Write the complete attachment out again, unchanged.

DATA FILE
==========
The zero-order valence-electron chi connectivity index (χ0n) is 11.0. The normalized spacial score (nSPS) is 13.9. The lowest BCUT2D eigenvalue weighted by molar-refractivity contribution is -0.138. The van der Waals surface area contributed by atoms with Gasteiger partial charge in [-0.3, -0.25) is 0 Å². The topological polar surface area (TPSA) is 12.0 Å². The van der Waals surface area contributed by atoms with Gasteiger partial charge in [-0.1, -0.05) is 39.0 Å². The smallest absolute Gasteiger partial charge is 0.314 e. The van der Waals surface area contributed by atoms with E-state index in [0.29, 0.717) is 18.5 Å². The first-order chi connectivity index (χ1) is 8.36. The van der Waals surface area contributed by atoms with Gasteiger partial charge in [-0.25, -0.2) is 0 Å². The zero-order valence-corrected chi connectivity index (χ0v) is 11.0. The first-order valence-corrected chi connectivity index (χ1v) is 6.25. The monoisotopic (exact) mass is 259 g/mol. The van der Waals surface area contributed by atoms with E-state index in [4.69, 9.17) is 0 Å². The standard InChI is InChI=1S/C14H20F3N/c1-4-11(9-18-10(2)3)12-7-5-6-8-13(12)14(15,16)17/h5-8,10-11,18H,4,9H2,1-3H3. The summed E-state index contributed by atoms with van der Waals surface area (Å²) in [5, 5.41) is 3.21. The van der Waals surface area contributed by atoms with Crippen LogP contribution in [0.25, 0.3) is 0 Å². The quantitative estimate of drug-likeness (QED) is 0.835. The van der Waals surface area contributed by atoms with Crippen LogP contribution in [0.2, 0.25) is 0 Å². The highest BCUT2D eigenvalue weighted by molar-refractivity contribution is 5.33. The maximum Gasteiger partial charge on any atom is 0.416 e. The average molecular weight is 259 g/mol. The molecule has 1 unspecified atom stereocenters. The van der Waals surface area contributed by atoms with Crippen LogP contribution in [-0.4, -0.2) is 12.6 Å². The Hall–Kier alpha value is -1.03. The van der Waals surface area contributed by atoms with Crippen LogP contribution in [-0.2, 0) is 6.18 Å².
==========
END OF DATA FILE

The zero-order valence-electron chi connectivity index (χ0n) is 11.0. The normalized spacial score (nSPS) is 13.9. The lowest BCUT2D eigenvalue weighted by molar-refractivity contribution is -0.138. The van der Waals surface area contributed by atoms with Gasteiger partial charge in [-0.3, -0.25) is 0 Å². The topological polar surface area (TPSA) is 12.0 Å². The van der Waals surface area contributed by atoms with Gasteiger partial charge in [-0.1, -0.05) is 39.0 Å². The smallest absolute Gasteiger partial charge is 0.314 e. The van der Waals surface area contributed by atoms with E-state index in [0.29, 0.717) is 18.5 Å². The first-order chi connectivity index (χ1) is 8.36. The van der Waals surface area contributed by atoms with Gasteiger partial charge in [-0.25, -0.2) is 0 Å². The zero-order valence-corrected chi connectivity index (χ0v) is 11.0. The first-order valence-corrected chi connectivity index (χ1v) is 6.25. The monoisotopic (exact) mass is 259 g/mol. The van der Waals surface area contributed by atoms with E-state index in [4.69, 9.17) is 0 Å². The standard InChI is InChI=1S/C14H20F3N/c1-4-11(9-18-10(2)3)12-7-5-6-8-13(12)14(15,16)17/h5-8,10-11,18H,4,9H2,1-3H3. The summed E-state index contributed by atoms with van der Waals surface area (Å²) in [5, 5.41) is 3.21. The van der Waals surface area contributed by atoms with Crippen LogP contribution in [0.25, 0.3) is 0 Å². The quantitative estimate of drug-likeness (QED) is 0.835. The van der Waals surface area contributed by atoms with Crippen LogP contribution in [0.2, 0.25) is 0 Å². The highest BCUT2D eigenvalue weighted by molar-refractivity contribution is 5.33. The maximum Gasteiger partial charge on any atom is 0.416 e. The average molecular weight is 259 g/mol. The molecule has 1 unspecified atom stereocenters. The van der Waals surface area contributed by atoms with Crippen LogP contribution in [-0.4, -0.2) is 12.6 Å². The Hall–Kier alpha value is -1.03. The van der Waals surface area contributed by atoms with Crippen LogP contribution in [-0.2, 0) is 6.18 Å².